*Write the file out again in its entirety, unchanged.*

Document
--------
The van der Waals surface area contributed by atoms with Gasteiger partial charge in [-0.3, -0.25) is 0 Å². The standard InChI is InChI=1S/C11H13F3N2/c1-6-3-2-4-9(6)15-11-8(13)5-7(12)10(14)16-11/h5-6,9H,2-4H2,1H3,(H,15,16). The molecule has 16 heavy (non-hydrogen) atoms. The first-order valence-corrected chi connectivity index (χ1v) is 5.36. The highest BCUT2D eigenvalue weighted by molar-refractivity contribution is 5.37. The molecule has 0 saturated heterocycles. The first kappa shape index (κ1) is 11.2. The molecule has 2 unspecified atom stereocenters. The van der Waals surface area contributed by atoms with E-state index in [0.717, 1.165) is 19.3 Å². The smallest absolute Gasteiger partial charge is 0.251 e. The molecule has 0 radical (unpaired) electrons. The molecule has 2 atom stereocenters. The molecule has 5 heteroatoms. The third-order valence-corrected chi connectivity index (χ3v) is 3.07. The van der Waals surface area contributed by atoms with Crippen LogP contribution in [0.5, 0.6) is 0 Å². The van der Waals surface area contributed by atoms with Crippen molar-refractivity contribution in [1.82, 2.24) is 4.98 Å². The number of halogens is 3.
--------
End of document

The van der Waals surface area contributed by atoms with Gasteiger partial charge in [-0.3, -0.25) is 0 Å². The standard InChI is InChI=1S/C11H13F3N2/c1-6-3-2-4-9(6)15-11-8(13)5-7(12)10(14)16-11/h5-6,9H,2-4H2,1H3,(H,15,16). The molecule has 16 heavy (non-hydrogen) atoms. The first-order valence-corrected chi connectivity index (χ1v) is 5.36. The highest BCUT2D eigenvalue weighted by molar-refractivity contribution is 5.37. The molecule has 0 saturated heterocycles. The first kappa shape index (κ1) is 11.2. The molecule has 2 unspecified atom stereocenters. The van der Waals surface area contributed by atoms with E-state index in [0.717, 1.165) is 19.3 Å². The smallest absolute Gasteiger partial charge is 0.251 e. The molecule has 0 radical (unpaired) electrons. The molecule has 2 atom stereocenters. The molecule has 5 heteroatoms. The third-order valence-corrected chi connectivity index (χ3v) is 3.07. The van der Waals surface area contributed by atoms with Crippen LogP contribution in [0.5, 0.6) is 0 Å². The van der Waals surface area contributed by atoms with Crippen molar-refractivity contribution in [1.82, 2.24) is 4.98 Å². The number of halogens is 3.